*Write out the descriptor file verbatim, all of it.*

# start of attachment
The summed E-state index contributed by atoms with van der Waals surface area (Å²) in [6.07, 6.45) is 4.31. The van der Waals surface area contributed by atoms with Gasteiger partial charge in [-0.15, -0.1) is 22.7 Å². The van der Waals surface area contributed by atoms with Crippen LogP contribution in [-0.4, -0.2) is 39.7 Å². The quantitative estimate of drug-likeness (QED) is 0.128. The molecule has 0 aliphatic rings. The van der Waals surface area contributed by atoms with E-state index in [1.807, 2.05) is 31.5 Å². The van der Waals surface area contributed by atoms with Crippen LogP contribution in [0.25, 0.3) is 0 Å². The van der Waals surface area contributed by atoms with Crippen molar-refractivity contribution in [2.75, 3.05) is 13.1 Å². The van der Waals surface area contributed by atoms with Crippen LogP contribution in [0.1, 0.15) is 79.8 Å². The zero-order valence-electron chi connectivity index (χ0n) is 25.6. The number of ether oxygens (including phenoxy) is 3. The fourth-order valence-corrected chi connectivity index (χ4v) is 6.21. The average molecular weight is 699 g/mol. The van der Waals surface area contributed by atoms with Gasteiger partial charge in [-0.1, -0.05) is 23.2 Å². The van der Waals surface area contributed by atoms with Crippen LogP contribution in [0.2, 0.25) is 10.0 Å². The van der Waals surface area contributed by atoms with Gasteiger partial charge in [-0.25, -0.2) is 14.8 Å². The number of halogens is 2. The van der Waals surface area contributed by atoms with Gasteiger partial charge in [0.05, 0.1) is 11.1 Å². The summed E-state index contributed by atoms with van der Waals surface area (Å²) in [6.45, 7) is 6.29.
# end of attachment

The summed E-state index contributed by atoms with van der Waals surface area (Å²) in [6.07, 6.45) is 4.31. The van der Waals surface area contributed by atoms with Gasteiger partial charge in [-0.15, -0.1) is 22.7 Å². The van der Waals surface area contributed by atoms with Crippen LogP contribution in [-0.4, -0.2) is 39.7 Å². The quantitative estimate of drug-likeness (QED) is 0.128. The molecule has 0 aliphatic rings. The van der Waals surface area contributed by atoms with E-state index in [1.807, 2.05) is 31.5 Å². The van der Waals surface area contributed by atoms with Crippen LogP contribution in [0.25, 0.3) is 0 Å². The van der Waals surface area contributed by atoms with Crippen molar-refractivity contribution in [2.75, 3.05) is 13.1 Å². The van der Waals surface area contributed by atoms with Crippen LogP contribution in [0.1, 0.15) is 79.8 Å². The zero-order valence-electron chi connectivity index (χ0n) is 25.6. The number of ether oxygens (including phenoxy) is 3. The fourth-order valence-corrected chi connectivity index (χ4v) is 6.21. The average molecular weight is 699 g/mol. The van der Waals surface area contributed by atoms with Gasteiger partial charge in [-0.1, -0.05) is 23.2 Å². The van der Waals surface area contributed by atoms with Crippen LogP contribution in [0.2, 0.25) is 10.0 Å². The van der Waals surface area contributed by atoms with Gasteiger partial charge in [-0.25, -0.2) is 14.8 Å². The number of halogens is 2. The van der Waals surface area contributed by atoms with Gasteiger partial charge in [0.05, 0.1) is 11.1 Å². The summed E-state index contributed by atoms with van der Waals surface area (Å²) in [6.45, 7) is 6.29.